It is hard to find a company these days that does not utilize computers and the internet. Even a business that has been in a family for generations will likely have a website, employ software for accounting and paying taxes as well as email for communicating with employees and customers. We have all become used to this type of digital experience, and many of us are savvy from spending hours each day on computers. Unfortunately, this level of comfort has led to complacency among many.
According to noted insurance provider Chubb’s Third Annual Cyber Report, 80% of employees at a business know about and worry about cybersecurity, yet only 31% regularly change their passwords and 41% use cybersecurity software. Business owners and managers should see this as a red flag and assume that employees are not as careful as they should be at work.
According to the study, businesses are not helping themselves either with 70% to 75% saying that they have good to excellent cybersecurity, yet only one-third are implementing such necessary measures as holding annual employee training involving cybersecurity and 40% utilize filters of online content. Many employees are getting their information regarding cybersecurity from the media, friends and family. Considering that the health and ongoing viability of a business are at stake, it is in the best interests of every business to reevaluate its security protocols.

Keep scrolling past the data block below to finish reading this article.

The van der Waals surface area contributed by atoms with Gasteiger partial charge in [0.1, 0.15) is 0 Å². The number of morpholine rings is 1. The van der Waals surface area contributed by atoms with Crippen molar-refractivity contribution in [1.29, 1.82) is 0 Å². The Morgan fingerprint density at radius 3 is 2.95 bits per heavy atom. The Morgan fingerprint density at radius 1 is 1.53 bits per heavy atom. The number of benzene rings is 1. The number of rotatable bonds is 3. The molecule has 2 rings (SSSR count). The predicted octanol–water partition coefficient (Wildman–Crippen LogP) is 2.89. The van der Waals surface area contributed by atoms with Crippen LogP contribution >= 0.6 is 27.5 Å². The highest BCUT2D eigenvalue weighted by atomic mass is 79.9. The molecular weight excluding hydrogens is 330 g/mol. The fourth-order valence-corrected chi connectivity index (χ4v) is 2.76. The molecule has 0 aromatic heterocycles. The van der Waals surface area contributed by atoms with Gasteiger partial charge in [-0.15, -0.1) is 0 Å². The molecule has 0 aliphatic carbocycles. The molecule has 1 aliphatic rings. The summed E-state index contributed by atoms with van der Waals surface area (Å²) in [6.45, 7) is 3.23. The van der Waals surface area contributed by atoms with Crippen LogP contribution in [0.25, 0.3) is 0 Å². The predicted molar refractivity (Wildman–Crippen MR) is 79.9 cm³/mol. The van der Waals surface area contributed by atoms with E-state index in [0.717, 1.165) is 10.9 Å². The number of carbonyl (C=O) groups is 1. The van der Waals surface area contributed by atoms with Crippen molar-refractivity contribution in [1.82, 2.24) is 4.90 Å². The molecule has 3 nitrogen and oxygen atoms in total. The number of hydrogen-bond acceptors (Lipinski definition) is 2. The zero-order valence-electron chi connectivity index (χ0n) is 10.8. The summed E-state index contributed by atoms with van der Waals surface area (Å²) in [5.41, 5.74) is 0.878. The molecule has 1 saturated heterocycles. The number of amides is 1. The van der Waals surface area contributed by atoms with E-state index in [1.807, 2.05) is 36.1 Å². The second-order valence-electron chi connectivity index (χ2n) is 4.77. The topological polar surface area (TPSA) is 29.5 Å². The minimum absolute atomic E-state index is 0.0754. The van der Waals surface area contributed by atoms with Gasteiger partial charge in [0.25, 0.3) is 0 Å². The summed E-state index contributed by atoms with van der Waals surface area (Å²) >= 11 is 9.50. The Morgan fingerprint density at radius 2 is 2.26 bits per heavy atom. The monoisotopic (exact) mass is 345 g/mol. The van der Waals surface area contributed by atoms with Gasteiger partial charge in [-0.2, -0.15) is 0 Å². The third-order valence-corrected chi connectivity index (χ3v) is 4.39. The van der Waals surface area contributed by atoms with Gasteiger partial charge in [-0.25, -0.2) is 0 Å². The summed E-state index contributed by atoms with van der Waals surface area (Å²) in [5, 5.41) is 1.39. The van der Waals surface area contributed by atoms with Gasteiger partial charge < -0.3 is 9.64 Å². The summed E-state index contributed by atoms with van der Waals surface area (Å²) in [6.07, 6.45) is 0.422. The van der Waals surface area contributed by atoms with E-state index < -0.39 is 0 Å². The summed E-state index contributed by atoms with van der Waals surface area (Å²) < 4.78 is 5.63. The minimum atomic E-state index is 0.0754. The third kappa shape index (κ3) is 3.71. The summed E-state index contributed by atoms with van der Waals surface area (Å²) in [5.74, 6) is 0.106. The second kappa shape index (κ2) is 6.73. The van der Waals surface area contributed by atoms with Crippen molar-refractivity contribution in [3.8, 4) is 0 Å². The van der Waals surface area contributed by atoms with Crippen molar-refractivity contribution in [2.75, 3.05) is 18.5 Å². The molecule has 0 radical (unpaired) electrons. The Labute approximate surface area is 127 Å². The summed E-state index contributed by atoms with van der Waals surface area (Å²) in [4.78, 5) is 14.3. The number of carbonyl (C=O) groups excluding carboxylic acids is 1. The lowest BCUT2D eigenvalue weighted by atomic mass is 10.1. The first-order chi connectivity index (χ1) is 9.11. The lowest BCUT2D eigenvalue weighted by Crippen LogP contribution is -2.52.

Protecting a business is good business
There is a variety of strategies that can be used to improve or update current cybersecurity protocols:
- Revisit the topic of cybersecurity by updating protocols and do this annually.
- Talk to the IT person/department about specific areas of concern that are unique to the company.
- Implement basic rules like requiring employees to change passwords regularly, safely dispose of old equipment and implement regulations about the use of social media on work machines.
- Chubb also recommends a policy that protects businesses from cyberthreats.
One email can bring a company to a standstill
All it takes is one employee opening an email with malware in it. Suddenly, the hackers have unauthorized access to proprietary information, bank accounts, tax info, and other sensitive data involving the business and its employees. While bigger companies’ size makes them bigger targets, smaller companies face risk as well (perhaps from an ex-employee who accesses information remotely).
Employers can work with employment law attorneys to update their handbook and security protocols. Business attorneys can also help with a claim if there has been a data breach.